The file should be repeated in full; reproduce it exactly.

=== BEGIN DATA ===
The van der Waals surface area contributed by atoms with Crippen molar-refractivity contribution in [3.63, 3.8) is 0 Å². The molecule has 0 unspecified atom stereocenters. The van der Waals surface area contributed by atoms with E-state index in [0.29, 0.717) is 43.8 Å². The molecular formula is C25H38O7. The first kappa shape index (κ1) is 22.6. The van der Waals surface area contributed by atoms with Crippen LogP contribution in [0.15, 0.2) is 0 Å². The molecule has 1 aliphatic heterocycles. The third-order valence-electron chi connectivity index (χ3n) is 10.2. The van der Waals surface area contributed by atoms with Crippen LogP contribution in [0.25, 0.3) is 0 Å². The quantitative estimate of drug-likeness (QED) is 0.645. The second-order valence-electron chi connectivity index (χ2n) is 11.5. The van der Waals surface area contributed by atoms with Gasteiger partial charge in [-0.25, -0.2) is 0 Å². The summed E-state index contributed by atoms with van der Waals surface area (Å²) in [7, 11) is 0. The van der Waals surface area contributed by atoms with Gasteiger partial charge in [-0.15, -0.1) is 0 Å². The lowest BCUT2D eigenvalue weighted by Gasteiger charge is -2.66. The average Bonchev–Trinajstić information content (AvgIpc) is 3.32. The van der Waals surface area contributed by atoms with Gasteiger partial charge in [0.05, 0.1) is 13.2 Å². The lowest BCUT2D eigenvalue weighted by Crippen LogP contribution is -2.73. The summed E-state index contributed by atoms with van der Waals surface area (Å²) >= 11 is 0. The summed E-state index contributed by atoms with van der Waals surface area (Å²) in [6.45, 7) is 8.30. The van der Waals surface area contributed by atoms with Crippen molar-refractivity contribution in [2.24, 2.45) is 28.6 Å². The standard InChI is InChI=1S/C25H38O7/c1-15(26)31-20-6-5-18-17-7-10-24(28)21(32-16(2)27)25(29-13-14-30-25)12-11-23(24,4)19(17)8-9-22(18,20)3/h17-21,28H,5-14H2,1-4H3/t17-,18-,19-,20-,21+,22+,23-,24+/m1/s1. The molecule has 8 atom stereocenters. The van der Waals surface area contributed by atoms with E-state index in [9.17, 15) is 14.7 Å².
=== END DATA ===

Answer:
The van der Waals surface area contributed by atoms with Crippen molar-refractivity contribution in [3.63, 3.8) is 0 Å². The molecule has 0 unspecified atom stereocenters. The van der Waals surface area contributed by atoms with E-state index in [0.29, 0.717) is 43.8 Å². The molecular formula is C25H38O7. The first kappa shape index (κ1) is 22.6. The van der Waals surface area contributed by atoms with Crippen LogP contribution in [0.15, 0.2) is 0 Å². The molecule has 1 aliphatic heterocycles. The third-order valence-electron chi connectivity index (χ3n) is 10.2. The van der Waals surface area contributed by atoms with Crippen LogP contribution in [0.25, 0.3) is 0 Å². The quantitative estimate of drug-likeness (QED) is 0.645. The second-order valence-electron chi connectivity index (χ2n) is 11.5. The van der Waals surface area contributed by atoms with Gasteiger partial charge in [-0.25, -0.2) is 0 Å². The summed E-state index contributed by atoms with van der Waals surface area (Å²) in [7, 11) is 0. The van der Waals surface area contributed by atoms with Gasteiger partial charge in [-0.15, -0.1) is 0 Å². The lowest BCUT2D eigenvalue weighted by Gasteiger charge is -2.66. The average Bonchev–Trinajstić information content (AvgIpc) is 3.32. The van der Waals surface area contributed by atoms with Gasteiger partial charge in [0.05, 0.1) is 13.2 Å². The lowest BCUT2D eigenvalue weighted by Crippen LogP contribution is -2.73. The summed E-state index contributed by atoms with van der Waals surface area (Å²) >= 11 is 0. The summed E-state index contributed by atoms with van der Waals surface area (Å²) in [6.45, 7) is 8.30. The van der Waals surface area contributed by atoms with Crippen molar-refractivity contribution in [2.24, 2.45) is 28.6 Å². The standard InChI is InChI=1S/C25H38O7/c1-15(26)31-20-6-5-18-17-7-10-24(28)21(32-16(2)27)25(29-13-14-30-25)12-11-23(24,4)19(17)8-9-22(18,20)3/h17-21,28H,5-14H2,1-4H3/t17-,18-,19-,20-,21+,22+,23-,24+/m1/s1. The molecule has 8 atom stereocenters. The van der Waals surface area contributed by atoms with E-state index in [9.17, 15) is 14.7 Å².